Of poetry and hunting
Ka``a: a collection of poems
Author: Patrick J. Sammut Publisher: Self published, 2016 Extent: 71 pp.
A keen animal lover and strongly against all forms of cruelty to animals, I couldn’t but welcome this little book of poems, edited by poet Patrick J. Sammut, with contributions from another 15 well-established Maltese poets.
Kaċċa is a poetry book with a difference; it is the noble and concerted effort of a number of poets against the insensate abuse of hunting and the ultimate blasting of some of God’s most beautiful creatures off the sky, simply for the pleasure of destruction!
I have always abhorred all the so called ‘sport’ which involves the killing and torture of animals and birds, be it fox-hunting, bear-baiting, bullfights and, no less, abusive and irresponsible bird-hunting. Such ‘sport’ is utterly despicable, it causes untold suffering to these innocent creatures, simply to satisfy man’s primitive cruel tendencies.
Haply, my feelings have been shared by poet Patrick J. Sammut and the 15 other poets in Kaċċa, which is not just a collection of poems, but indeed one concerted heartfelt cry in protest for the atrocious way birds are very often irresponsibly blasted out of the sky during the hunting season.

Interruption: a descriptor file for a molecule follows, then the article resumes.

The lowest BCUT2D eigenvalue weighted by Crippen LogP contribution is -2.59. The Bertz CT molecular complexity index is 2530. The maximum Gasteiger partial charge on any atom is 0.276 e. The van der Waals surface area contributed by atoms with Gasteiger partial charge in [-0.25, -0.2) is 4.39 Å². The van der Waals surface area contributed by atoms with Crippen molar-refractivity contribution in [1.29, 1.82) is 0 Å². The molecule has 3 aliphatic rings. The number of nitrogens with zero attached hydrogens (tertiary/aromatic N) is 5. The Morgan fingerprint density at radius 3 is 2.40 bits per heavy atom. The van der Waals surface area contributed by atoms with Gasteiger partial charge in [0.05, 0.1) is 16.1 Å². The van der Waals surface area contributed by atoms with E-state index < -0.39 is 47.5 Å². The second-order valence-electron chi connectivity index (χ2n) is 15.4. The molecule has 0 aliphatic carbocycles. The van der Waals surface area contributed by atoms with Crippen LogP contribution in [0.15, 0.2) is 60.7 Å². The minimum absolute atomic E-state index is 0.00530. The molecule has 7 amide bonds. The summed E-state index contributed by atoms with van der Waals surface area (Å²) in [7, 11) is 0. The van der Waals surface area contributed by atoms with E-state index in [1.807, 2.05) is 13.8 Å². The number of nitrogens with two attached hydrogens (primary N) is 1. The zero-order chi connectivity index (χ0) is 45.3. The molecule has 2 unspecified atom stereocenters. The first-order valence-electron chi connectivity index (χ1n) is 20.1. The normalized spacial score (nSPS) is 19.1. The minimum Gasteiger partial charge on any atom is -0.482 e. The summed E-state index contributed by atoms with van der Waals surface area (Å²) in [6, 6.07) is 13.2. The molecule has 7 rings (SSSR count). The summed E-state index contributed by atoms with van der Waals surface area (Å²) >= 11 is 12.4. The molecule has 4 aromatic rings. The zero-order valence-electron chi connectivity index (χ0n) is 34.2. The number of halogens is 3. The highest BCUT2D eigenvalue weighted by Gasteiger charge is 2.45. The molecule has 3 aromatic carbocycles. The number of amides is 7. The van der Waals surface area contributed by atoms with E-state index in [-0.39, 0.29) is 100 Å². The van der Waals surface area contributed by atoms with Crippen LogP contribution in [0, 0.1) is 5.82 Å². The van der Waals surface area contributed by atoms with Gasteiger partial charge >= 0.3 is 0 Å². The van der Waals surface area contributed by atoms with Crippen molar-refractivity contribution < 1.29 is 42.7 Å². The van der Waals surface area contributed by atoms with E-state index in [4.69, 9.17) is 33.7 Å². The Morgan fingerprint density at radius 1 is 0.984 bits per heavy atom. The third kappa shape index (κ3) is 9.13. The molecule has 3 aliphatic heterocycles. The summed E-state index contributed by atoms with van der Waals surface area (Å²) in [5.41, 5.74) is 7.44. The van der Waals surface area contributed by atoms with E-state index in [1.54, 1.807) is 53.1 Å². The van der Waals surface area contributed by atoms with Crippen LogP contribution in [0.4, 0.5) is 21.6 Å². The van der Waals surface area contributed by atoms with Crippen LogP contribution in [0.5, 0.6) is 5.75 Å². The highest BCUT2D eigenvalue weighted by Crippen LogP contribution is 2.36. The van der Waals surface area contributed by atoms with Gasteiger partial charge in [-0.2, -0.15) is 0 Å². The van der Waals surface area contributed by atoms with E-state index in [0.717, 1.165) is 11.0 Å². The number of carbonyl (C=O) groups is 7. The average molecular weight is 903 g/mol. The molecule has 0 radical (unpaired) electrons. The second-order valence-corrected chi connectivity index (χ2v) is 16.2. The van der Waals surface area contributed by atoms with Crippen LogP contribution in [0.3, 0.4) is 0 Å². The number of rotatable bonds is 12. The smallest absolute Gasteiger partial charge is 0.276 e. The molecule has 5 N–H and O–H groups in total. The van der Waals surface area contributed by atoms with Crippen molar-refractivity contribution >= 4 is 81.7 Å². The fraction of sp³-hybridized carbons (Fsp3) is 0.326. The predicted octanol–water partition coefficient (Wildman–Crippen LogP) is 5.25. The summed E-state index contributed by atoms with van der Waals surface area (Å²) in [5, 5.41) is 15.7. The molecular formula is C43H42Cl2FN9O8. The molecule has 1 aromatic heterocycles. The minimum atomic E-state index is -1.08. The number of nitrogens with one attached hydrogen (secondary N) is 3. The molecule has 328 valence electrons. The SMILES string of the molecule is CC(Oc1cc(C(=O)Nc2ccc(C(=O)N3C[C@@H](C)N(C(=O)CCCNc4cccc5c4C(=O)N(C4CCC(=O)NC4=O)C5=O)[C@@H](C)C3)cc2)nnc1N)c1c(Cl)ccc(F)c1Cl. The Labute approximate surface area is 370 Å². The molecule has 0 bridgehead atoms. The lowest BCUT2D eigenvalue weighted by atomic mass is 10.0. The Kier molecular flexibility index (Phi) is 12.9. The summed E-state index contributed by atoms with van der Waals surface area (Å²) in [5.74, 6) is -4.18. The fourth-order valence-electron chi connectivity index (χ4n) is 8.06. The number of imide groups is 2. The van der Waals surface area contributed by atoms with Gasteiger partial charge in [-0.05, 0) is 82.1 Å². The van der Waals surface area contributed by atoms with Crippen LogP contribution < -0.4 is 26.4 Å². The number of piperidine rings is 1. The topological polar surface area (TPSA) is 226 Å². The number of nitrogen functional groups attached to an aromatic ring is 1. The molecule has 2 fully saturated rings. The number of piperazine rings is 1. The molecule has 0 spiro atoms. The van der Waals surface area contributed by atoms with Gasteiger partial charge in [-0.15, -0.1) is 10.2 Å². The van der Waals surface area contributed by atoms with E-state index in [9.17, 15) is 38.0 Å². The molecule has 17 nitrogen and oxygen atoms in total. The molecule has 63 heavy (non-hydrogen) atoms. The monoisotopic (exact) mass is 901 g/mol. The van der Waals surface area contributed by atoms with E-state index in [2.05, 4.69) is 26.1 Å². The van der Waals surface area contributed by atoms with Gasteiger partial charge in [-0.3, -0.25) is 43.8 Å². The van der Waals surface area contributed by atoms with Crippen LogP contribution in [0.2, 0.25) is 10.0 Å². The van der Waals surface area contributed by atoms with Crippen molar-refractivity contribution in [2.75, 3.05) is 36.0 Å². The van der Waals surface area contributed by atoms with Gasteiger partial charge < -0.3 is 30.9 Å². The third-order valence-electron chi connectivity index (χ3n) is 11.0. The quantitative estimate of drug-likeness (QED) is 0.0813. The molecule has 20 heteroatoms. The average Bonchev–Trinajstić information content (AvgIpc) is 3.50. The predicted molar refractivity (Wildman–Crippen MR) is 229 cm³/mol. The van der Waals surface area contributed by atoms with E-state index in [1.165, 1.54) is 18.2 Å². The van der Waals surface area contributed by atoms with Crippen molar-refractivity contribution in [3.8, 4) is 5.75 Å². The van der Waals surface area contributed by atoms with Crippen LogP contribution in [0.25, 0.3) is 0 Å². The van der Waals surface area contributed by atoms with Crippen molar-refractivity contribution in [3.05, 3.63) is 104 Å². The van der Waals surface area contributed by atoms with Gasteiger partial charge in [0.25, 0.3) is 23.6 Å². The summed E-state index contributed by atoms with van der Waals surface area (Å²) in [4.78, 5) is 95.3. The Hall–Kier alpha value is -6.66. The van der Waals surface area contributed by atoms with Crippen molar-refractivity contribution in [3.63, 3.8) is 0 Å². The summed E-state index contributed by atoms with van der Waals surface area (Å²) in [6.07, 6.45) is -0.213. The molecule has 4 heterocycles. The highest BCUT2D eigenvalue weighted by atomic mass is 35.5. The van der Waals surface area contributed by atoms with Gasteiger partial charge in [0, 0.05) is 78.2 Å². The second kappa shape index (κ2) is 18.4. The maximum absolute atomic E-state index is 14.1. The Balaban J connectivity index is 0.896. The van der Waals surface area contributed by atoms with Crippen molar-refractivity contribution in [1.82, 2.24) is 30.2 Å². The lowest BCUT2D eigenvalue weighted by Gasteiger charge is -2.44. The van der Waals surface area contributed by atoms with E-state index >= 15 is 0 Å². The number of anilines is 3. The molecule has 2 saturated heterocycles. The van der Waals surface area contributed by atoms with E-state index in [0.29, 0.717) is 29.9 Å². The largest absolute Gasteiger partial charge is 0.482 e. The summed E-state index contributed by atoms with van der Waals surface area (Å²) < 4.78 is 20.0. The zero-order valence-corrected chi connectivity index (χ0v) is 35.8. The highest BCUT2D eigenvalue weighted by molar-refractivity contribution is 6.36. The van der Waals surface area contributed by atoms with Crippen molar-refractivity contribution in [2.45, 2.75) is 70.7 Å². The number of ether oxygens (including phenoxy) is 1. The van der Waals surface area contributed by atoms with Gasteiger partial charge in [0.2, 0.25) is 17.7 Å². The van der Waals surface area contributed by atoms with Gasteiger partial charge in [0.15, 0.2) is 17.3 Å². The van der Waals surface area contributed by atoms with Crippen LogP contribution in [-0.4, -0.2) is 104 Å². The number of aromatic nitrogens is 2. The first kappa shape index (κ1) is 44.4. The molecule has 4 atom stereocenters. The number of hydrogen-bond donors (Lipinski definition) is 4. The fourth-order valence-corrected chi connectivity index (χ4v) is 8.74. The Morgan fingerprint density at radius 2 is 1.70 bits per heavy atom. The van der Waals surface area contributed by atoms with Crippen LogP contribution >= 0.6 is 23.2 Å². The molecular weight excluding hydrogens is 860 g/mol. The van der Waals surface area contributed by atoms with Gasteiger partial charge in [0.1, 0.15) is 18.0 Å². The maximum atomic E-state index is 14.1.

The Preface by Sammut expounds clearly the purpose of this collection: that of raising awareness to the sufferings that so many beautiful birds go through as they follow their natural instincts across the sky; the senseless killing just for the fun of it, the irresponsible behaviour of egotistic hunters, who are ready to defy the law to satisfy their primitive instincts...
Here, poetry waxes at its most lyrical; all 16 poets, Mario Attard, Mario Azzopardi, Jonathan Balzan, Ġorġ Borg, Paul P. Borg, Stephen Cachia, Carmel G. Cauchi, Alfred Grech, John Mallia, Alfred Massa, Charles Mifsud, Patrick J. Sammut, Salv Sammut, Mark Schembri, Carmel Scicluna and Omar Seguna, in their own personal and varied poetic style, utterly condemn the hunting abuse in praise of all the birds that ultimately come to a miserable end at the hands of irresponsible hunters. These poets here are united in one big chorus of condemnation which the authorities my overlook, but which is nevertheless a truth to be reckoned with, a truth that only poetry can express.
Besides the poetic contributions, all of them delicately beautiful and sensitive to a degree, the book also contains a short biography of each poet and a good number of graphic black and white illustrations by Hilary Spiteri, who has also seen to the book’s setting and the elegant cover, which further enhances this collection, a must for all the denigrators of hunting in its worst forms and the lovers of very good lyrical poetry.